Start with:                           f(x)
  Shrink horizontally by a factor of a: f(ax)
  Shift b/a units to the left:          f(a(x+b/a)) = f(ax+b)

We would do this because of what the first example showed, that this order resulted in the factored form, with parentheses, so we used that form. As we’ll see later, some books teach this form as their routine method; I approve of that because this order of transformations works better for many students.

There are a couple things to notice here.  First, let's visualize what each pair of transformations does.  The first takes the graph of f and moves it left; then shrinks it:
  |               |             |             
  |         /     |       /     |    /     
  |    +---+      |  +---+      | +-+      
  |   /           | /           |/           
  |  /            |/            |/            
  +----------     +----------   +----------   

The other shrinks first, and then shifts--but not as far, since the shrink reduced the distance it has to go:
  |               |             |             
  |         /     |     /       |    /     
  |    +---+      |  +-+        | +-+      
  |   /           | /           |/           
  |  /            | /           |/            
  +----------     +----------   +----------   

To put it another way, the shrink in the second version also moved the starting point of the graph I drew (by shrinking the empty space), so I had to shift it less to get to the destination graph.

Let’s look at actual graphs of a specific function. I’ll start with \(f(x) = x^3\) (red), and aim for \(h(x) = (\frac {x}{2}-1)^3\) (blue). The shift-first method is to shift right 1 unit (purple), then stretch by a factor of 2, both numbers being read from the given form:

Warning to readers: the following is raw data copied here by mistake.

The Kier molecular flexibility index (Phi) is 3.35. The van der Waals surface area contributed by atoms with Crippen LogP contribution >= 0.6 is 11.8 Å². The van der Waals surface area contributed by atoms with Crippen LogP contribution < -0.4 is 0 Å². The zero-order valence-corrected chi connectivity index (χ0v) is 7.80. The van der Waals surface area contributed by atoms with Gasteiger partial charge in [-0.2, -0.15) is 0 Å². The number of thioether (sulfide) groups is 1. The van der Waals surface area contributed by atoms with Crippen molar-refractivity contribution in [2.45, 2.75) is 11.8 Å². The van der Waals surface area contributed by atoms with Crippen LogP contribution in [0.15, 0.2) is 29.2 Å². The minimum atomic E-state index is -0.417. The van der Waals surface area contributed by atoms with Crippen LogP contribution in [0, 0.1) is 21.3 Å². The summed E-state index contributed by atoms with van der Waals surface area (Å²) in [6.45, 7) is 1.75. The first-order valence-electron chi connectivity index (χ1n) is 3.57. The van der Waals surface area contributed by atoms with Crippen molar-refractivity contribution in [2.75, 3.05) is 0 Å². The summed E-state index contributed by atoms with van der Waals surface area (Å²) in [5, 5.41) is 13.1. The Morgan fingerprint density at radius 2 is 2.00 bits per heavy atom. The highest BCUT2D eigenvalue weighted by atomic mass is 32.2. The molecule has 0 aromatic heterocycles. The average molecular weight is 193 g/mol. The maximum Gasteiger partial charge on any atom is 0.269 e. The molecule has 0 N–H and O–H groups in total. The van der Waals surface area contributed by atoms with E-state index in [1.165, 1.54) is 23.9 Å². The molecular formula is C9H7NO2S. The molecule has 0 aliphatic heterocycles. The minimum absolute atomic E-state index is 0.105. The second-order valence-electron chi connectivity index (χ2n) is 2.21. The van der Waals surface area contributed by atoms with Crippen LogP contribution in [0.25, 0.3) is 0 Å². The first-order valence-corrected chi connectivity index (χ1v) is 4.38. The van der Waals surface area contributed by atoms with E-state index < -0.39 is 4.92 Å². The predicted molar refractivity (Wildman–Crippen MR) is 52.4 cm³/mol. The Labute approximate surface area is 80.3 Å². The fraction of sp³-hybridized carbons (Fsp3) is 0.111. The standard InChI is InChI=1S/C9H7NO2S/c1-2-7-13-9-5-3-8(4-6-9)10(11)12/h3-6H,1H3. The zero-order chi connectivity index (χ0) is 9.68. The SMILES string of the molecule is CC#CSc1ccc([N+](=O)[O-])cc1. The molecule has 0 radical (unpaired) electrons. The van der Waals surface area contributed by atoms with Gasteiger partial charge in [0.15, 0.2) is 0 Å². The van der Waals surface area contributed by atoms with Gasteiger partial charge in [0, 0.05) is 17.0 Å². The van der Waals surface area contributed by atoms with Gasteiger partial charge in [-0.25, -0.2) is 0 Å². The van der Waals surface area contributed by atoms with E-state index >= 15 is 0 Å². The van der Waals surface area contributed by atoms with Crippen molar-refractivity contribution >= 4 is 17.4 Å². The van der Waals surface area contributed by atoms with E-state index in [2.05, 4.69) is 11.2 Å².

The stretch-first method is based on rewriting the function as \(h(x) = (\frac {x-2}{2})^3\). We first stretch by a factor of 2, then shift right by 2 units:

Many students find it more natural to do the stretch first, especially when they are reversing the problem, trying to recognize the transformations given the graph (a problem we’ll be looking at next time). When you carry out the stretch in the first form, you must be aware that the stretch starts at the axis, doubling distances from there, rather than from the “center” of the basic graph. As a result, the “center” of the graph ends up moving farther than the shift would suggest (to 2, rather than just to 1).

A second point to make is that the order of operations determines the order of the transformations.  When we wrote the transformed function as f(ax+b), the operations inside the function were done in the order "multiply, then add"; since we are replacing x in each transformation, we ended up doing the last operation first (outside in), replacing x with x+b first, then with ax, so we did the shift followed by the shrink.  When we wrote it as f(a(x+b/a)), the order of operations says the addition comes first, then the multiplication, so the transformations have to be done in the opposite order.